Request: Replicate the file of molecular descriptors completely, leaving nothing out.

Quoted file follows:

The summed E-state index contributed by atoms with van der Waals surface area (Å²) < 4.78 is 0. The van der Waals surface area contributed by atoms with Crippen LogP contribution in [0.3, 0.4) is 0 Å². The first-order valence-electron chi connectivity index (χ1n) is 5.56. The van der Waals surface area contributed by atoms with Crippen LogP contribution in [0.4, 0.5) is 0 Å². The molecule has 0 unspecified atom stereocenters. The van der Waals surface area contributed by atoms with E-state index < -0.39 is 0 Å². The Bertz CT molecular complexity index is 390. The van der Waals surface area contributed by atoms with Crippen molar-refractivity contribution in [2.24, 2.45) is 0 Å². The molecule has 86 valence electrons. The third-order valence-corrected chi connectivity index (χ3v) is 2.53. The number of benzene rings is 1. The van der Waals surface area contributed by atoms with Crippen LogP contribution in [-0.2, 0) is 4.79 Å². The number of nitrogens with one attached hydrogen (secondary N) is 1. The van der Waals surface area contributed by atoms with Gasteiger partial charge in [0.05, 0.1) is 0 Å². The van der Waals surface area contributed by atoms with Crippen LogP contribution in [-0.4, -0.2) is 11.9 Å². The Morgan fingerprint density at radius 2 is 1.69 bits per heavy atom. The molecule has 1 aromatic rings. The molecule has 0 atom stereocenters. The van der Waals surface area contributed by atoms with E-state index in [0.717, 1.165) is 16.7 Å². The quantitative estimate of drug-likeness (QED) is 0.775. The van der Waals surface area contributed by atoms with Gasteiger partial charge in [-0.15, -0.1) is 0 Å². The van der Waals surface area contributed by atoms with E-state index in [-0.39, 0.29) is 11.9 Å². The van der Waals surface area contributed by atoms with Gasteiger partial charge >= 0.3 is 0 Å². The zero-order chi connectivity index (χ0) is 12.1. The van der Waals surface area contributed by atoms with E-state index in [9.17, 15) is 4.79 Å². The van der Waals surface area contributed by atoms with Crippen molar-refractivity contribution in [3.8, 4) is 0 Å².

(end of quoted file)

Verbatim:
The summed E-state index contributed by atoms with van der Waals surface area (Å²) < 4.78 is 0. The van der Waals surface area contributed by atoms with Crippen LogP contribution in [0.3, 0.4) is 0 Å². The first-order valence-electron chi connectivity index (χ1n) is 5.56. The van der Waals surface area contributed by atoms with Crippen LogP contribution in [0.4, 0.5) is 0 Å². The molecule has 0 unspecified atom stereocenters. The van der Waals surface area contributed by atoms with E-state index < -0.39 is 0 Å². The Bertz CT molecular complexity index is 390. The van der Waals surface area contributed by atoms with Crippen molar-refractivity contribution in [2.24, 2.45) is 0 Å². The molecule has 86 valence electrons. The third-order valence-corrected chi connectivity index (χ3v) is 2.53. The number of benzene rings is 1. The van der Waals surface area contributed by atoms with Crippen LogP contribution in [-0.2, 0) is 4.79 Å². The number of nitrogens with one attached hydrogen (secondary N) is 1. The van der Waals surface area contributed by atoms with Gasteiger partial charge in [0.05, 0.1) is 0 Å². The van der Waals surface area contributed by atoms with Crippen LogP contribution in [-0.4, -0.2) is 11.9 Å². The Morgan fingerprint density at radius 2 is 1.69 bits per heavy atom. The molecule has 1 aromatic rings. The molecule has 0 atom stereocenters. The van der Waals surface area contributed by atoms with E-state index in [0.717, 1.165) is 16.7 Å². The quantitative estimate of drug-likeness (QED) is 0.775. The van der Waals surface area contributed by atoms with Gasteiger partial charge in [-0.15, -0.1) is 0 Å². The van der Waals surface area contributed by atoms with E-state index in [-0.39, 0.29) is 11.9 Å². The van der Waals surface area contributed by atoms with Gasteiger partial charge >= 0.3 is 0 Å². The zero-order chi connectivity index (χ0) is 12.1. The van der Waals surface area contributed by atoms with E-state index in [9.17, 15) is 4.79 Å². The van der Waals surface area contributed by atoms with Crippen molar-refractivity contribution in [3.8, 4) is 0 Å².